Tallinn is Estonia’s capital and largest city, located at the Gulf of Finland. A city of over 400,000 inhabitants, it is home to a third of the country’s population, and besides serving as the national capital, it is also the capital of Harju County in Northern Estonia. Tallinn has been and continues to be an important port of the Baltic Sea, with the busy passenger section of the port reaching the foothill of the picturesque medieval Old Town, which has been astonishingly well preserved and was inscribed on the UNESCO World Heritage List in 1997. In a striking contrast, the immediate outskirts thereof are filled with a cluster of modern office towers, with intermittent architectural monuments to the Soviet era. Further out, you will find a bewildering variety of historic and modern neighbourhoods, religious, civic, industrial and maritime heritage. [read more]
Rakvere (Tarbapea in ancient Estonian, Weisenberg in German, Rakowor in Russian) is Estonia’s fifth largest city and situated the northern part of the country, 20 km south of the Gulf of Finland and approximately 100 km east of Tallinn, Estonia. Its earliest signs of human settlement date back to the 3rd-5th century. Nowadays, Rakvere is an attractive and rapidly developing town with quite an interesting character. The modern Rakvere perfectly reflects the phenomenon of the Estonian province: with visible lowliness and calm, a turbulent cultural life flows here. Every day there is a play or a movie in the theatre, there are a lot of cafés and restaurants in the city, and the architecture is diverse and quite original. Rakvere is the place where the first Estonian Punk Song Festival took place. It’s also the host to the well-known international rock music festival “Green Christmas.” [read more]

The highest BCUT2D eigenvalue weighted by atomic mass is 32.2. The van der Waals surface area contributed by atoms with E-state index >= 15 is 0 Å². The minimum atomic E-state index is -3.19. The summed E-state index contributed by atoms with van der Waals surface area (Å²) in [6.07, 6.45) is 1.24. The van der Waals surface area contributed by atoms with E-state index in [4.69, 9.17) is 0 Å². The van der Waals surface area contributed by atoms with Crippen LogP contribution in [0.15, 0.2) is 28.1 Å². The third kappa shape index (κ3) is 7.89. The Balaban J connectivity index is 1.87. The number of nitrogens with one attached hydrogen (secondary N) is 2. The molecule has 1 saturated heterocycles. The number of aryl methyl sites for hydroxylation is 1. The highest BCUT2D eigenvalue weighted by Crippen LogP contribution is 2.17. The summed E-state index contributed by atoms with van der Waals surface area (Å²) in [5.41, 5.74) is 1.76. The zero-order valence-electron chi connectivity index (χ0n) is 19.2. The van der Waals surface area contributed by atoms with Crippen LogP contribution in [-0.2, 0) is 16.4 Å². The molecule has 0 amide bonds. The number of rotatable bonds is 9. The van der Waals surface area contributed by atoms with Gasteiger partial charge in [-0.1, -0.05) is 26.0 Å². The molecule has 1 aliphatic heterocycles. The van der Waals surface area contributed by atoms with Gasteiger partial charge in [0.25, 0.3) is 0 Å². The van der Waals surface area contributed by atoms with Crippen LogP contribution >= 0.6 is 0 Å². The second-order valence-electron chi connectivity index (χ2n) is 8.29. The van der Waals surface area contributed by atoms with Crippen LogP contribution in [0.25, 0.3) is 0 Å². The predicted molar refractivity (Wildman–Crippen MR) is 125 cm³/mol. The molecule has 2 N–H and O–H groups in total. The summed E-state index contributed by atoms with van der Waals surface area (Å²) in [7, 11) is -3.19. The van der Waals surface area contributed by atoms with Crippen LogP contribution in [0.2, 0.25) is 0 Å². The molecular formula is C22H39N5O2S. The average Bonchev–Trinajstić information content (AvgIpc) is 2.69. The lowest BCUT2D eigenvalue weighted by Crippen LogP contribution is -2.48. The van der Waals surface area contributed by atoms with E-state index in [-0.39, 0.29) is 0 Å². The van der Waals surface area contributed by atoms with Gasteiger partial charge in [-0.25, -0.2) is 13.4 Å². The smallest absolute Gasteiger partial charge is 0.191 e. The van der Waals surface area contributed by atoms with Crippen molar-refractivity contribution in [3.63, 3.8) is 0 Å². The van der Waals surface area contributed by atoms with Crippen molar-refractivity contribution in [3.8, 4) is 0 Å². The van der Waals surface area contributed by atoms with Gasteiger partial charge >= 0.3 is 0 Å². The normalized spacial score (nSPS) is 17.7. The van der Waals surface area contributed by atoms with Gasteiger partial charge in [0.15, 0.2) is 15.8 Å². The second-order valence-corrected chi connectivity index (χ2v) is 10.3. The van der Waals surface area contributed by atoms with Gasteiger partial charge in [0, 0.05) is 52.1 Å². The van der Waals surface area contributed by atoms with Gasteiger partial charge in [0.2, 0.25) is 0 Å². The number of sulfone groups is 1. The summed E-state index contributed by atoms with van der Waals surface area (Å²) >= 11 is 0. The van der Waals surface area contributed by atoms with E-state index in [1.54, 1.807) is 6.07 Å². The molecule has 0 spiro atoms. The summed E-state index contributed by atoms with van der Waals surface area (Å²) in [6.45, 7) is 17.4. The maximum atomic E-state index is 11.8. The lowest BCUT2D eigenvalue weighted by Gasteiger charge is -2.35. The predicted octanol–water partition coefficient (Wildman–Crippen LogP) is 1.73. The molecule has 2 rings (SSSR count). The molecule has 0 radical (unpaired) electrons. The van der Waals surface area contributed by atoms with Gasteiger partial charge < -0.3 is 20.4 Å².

Tartu (formerly known as Dorpat or Yuryev) is the second largest city in Estonia with a population of 100,000. Tartu is a Hanseatic city and a university town. It is the oldest city in Estonia, dating back to 1030. Tartu is 185 km south-east of Tallinn, the capital of Estonia. The Emajõgi River, which connects the two largest lakes of Estonia, flows for 10 km within the city limits. Since Tartu is a student town, English is widely understood. As usual, the older people are more likely to only speak Estonian and Russian; however most can understand English if you speak clearly. Tartu’s Old Town is navigable by foot, but if you want to go out of Old Town, there’s public transportation. During the last decade, Tartu has seen several interesting pieces of modern architecture being built. [read more]
Its medieval markets, multicoloured gabled houses, impressive medieval fortifications, outdoor cafe-lined Town Hall Square and post-Soviet era ‘almost anything goes’ atmosphere make this city a real charmer. Estonians have spared their Old Town from either garish or drab modern architecture, making this Hanseatic League town a lustrous gem in a league of its own.
Tallinn was my favorite city on this tour. There’s something surreal about walking through a town that has existed since the 13th century. It’s as if you’ve stepped through a portal and are getting a glimpse at the ancient life of man.